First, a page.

Treatment for pseudo-osteoarthritis is similar to that for typical osteoarthritis. Patients with a pseudorheumatoid arthritis can be treated with small doses of corticosteroids, such as prednisone at 5mg daily.

Methotrexate was effective in isolated observations in patients who had severe disease with particular emphasis on joint destruction. However, this treatment was attempted only in patients with the pseudorheumatoid presentation.[29]

Studies have suggested that the inflammasome complex plays a pivotal role for interleukin-1 (IL-1) in pseudogout attacks, which means that the IL-1 receptor antagonist anakinra (Kineret) is a potential alternative for treating patients with calcium pyrophosphate disease.[30] This was initially reported in a single individual, a 71-year-old man with recurrent pseudogout attacks in multiple joints that were resistant to therapy with anti-inflammatory drugs, including glucocorticoids. This could also be important in patients with renal insufficiency (such as this patient), in whom nonsteroidal drugs can be problematic.[30]

In a study of anakinra for treatment of CPPD when conventional therapies are contraindicated or ineffective, 14 of 16 patients demonstrated beneficial responses; 10 had good responses and four had partial responses. These researchers concluded that anakinra may have a role in helping to control flares of CPPD in such patients.[31] In a similar study, four of five patients showed rapid clinical and biological responses at a mean of 3 days after treatment with anakinra.[32]

Surgical care

Theoretically, surgically removing calcifications from an affected joint could be beneficial, but this is currently considered an experimental procedure.

Pharmacotherapy for Pseudogout

Intra-articular corticosteroid injections—such as 40-80 mg (depending on the size of the joint) of methylprednisolone or triamcinolone—into the affected joint have the advantage of avoiding the adverse systemic effects of NSAIDs. Short courses of systemic corticosteroids may be used for polyarticular attacks of pseudogout.

The use of NSAIDs also can be considered, generally in higher doses during the acute attack and in lesser doses for prevention. Be aware of toxicity, which is common in elderly patients, including gastrointestinal and renal toxicities. Cyclooxygenase-2 (COX-2) ̶ selective NSAIDs (ie, COX-2 inhibitors) may be as effective as traditional NSAIDs but with less toxicity, although this has not been rigorously tested.

Oral colchicine, or even intravenous (IV) colchicine, can be considered for the treatment of acute pseudogout. Colchicine should be a treatment of last resort because of its poor therapeutic ratio.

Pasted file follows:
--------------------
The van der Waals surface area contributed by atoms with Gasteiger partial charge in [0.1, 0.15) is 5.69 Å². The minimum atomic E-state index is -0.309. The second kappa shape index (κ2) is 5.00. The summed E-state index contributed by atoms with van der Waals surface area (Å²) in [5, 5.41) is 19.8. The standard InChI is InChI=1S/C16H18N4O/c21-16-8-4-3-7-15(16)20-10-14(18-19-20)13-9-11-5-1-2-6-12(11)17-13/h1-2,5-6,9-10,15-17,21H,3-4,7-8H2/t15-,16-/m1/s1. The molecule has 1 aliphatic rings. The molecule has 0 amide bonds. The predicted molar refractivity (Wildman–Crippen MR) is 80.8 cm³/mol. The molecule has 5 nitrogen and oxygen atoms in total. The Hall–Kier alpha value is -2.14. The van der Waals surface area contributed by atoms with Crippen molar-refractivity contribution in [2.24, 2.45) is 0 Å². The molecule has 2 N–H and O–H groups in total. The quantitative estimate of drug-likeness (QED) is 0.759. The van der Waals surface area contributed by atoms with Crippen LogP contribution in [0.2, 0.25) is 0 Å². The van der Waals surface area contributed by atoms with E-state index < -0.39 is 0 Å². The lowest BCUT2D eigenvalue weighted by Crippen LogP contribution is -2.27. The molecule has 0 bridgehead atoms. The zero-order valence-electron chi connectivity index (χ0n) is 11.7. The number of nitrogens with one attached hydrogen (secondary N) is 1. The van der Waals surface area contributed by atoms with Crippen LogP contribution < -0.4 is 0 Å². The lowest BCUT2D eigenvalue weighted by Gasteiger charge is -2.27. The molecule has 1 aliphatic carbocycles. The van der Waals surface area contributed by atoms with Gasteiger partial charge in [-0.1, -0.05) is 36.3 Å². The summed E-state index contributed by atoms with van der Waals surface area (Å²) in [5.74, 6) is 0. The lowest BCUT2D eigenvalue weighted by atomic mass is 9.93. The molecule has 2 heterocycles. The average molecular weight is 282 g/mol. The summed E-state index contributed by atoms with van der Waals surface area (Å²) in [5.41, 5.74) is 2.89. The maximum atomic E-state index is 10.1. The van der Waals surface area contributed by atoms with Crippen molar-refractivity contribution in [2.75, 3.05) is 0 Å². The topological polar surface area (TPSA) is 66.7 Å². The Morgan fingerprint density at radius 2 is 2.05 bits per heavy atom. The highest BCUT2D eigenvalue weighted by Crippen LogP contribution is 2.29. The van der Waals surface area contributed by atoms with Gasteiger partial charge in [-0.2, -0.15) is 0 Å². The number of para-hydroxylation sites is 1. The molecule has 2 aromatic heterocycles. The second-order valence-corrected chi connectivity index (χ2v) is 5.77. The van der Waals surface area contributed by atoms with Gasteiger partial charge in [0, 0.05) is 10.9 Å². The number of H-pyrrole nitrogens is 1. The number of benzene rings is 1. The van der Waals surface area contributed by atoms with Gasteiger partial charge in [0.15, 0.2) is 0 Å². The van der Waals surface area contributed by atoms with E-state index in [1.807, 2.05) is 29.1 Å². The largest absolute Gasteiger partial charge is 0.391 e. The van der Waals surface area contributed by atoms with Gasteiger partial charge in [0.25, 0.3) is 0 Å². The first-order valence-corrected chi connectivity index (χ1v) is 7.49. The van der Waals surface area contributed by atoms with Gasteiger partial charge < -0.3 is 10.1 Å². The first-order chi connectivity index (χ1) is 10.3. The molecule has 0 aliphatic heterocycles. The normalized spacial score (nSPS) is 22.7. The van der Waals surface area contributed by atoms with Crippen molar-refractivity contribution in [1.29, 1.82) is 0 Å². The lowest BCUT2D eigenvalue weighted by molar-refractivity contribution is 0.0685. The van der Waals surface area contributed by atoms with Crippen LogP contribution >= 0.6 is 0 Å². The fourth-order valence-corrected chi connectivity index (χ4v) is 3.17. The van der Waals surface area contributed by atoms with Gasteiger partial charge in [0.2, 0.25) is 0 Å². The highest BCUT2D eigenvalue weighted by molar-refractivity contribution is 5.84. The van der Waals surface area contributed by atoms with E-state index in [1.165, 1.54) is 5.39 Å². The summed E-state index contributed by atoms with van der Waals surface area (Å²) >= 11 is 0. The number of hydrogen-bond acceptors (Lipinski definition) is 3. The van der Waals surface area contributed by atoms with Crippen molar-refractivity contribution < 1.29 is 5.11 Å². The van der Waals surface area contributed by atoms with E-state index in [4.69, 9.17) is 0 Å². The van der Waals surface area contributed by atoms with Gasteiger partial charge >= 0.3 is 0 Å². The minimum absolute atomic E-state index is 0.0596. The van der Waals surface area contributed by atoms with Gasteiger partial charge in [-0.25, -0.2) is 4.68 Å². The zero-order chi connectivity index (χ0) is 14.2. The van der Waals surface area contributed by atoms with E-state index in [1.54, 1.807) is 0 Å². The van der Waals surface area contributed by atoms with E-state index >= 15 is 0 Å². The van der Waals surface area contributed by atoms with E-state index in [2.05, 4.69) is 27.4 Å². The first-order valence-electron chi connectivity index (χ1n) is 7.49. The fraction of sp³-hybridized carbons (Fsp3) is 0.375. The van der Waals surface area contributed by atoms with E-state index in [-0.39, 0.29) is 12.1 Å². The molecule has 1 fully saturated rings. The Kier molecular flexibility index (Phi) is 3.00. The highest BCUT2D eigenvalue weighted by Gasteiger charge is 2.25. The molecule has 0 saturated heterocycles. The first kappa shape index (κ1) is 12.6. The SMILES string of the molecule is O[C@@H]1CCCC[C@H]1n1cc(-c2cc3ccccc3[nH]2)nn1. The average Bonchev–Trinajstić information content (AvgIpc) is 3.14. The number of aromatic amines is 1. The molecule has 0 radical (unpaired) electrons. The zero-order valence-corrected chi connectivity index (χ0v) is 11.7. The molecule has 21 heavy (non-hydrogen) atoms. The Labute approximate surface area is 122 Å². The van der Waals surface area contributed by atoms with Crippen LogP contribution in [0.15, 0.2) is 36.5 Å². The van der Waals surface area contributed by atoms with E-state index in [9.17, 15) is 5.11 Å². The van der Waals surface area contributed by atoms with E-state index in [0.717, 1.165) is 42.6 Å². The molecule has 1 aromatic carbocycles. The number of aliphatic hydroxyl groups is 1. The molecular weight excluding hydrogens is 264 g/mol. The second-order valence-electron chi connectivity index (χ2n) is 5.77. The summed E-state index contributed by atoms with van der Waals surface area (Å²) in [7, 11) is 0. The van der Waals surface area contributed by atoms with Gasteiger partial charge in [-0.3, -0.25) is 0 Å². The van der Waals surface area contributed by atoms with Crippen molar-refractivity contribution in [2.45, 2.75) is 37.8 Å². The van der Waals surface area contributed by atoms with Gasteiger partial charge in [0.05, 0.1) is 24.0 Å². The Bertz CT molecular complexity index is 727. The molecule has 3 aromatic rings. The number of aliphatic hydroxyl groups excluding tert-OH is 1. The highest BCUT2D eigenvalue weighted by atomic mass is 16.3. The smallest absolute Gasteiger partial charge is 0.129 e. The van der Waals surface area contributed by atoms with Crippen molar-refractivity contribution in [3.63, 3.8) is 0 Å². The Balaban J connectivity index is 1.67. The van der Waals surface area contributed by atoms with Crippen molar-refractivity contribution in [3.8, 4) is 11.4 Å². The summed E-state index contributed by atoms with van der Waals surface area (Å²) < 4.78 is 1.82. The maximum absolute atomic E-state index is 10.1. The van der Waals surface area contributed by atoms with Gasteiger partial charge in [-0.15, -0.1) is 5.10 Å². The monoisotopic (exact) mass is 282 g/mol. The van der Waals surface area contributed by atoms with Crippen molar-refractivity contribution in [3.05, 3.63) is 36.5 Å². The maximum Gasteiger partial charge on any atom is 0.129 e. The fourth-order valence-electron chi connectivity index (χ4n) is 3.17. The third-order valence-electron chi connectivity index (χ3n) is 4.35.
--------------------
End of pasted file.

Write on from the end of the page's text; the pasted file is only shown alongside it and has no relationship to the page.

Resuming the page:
Preventing acute attacks of pseudogout is difficult. The use of small doses of colchicine (0.6mg qd/bid) or NSAIDs have been tried, with variable success.

 

Medication

Medication Summary

Nonsteroidal anti-inflammatory drugs (NSAIDs) or, occasionally, low-dose prednisone may be beneficial for chronic arthropathies due to calcium pyrophosphate deposition disease (CPDD). Medical therapy for acute pseudogout is similar to that for gout, including the use of NSAIDs, intraarticular or, occasionally, systemic corticosteroids, and, rarely, oral or intravenous colchicine.

Variable success in preventing acute attacks of pseudogout has been achieved with small doses of colchicine (0.6 mg once or twice daily) or NSAIDs.

Nonsteroidal Anti-Inflammatory Drugs (NSAIDs)

Class Summary

NSAIDs are very effective for the treatment of acute pseudogout and may be used for prophylaxis to prevent recurrent attacks of pseudogout. These agents may also be useful for symptomatic treatment of chronic arthropathies associated with CPDD. NSAID use is limited by toxicity (eg, renal, gastrointestinal), which is common in elderly patients. COX-2 ̶ selective NSAIDs may be as effective as traditional NSAIDs but with less gastrointestinal toxicity (although this has not been rigorously tested).

Indomethacin (Indocin)

Indomethacin is a traditional NSAID used to treat acute gouty arthritis and is used in a similar fashion for acute pseudogout. It blocks COX and, as a result, the generation of proinflammatory prostaglandins. Use the maximum dose initially, tapering it over 2 weeks depending on clinical response.

Ibuprofen (Motrin, Advil, Addaprin, Caldolor)

Ibuprofen is the drug of choice for patients with mild to moderate pain. It inhibits inflammatory reactions and pain by decreasing prostaglandin synthesis.

Naproxen sodium (Anaprox, Naprelan, Naprosyn, Anaprox)

This agent is used for the relief of mild to moderate pain. It inhibits inflammatory reactions and pain by decreasing the activity of cyclo-oxygenase, which results in a decrease in prostaglandin synthesis.

Diclofenac (Voltaren, Cataflam XR, Zipsor, Cambia)

Diclofenac inhibits prostaglandin synthesis by decreasing COX activity, which, in turn, decreases formation of prostaglandin precursors.

Ketoprofen

Ketoprofen is used for relief of mild to moderate pain and inflammation. Small dosages are indicated initially in small patients, elderly patients, and patients with renal or liver disease. Doses higher than 75 mg do not increase the therapeutic effects. Administer high doses with caution, and closely observe the patient's response.

Anti-Inflammatory Agents

Class Summary

If given orally or, rarely, intravenously, these agents can be used to treat acute pseudogout. Toxicity is significant; therefore, other therapies should be considered first. Low-dose colchicine may be useful for long-term prophylaxis of pseudogout attacks.

Colchicine

Colchicine inhibits microtubules and, as a result, may inhibit neutrophil chemotaxis and phagocytosis. It also may inhibit prostaglandin generation.

Corticosteroids

Class Summary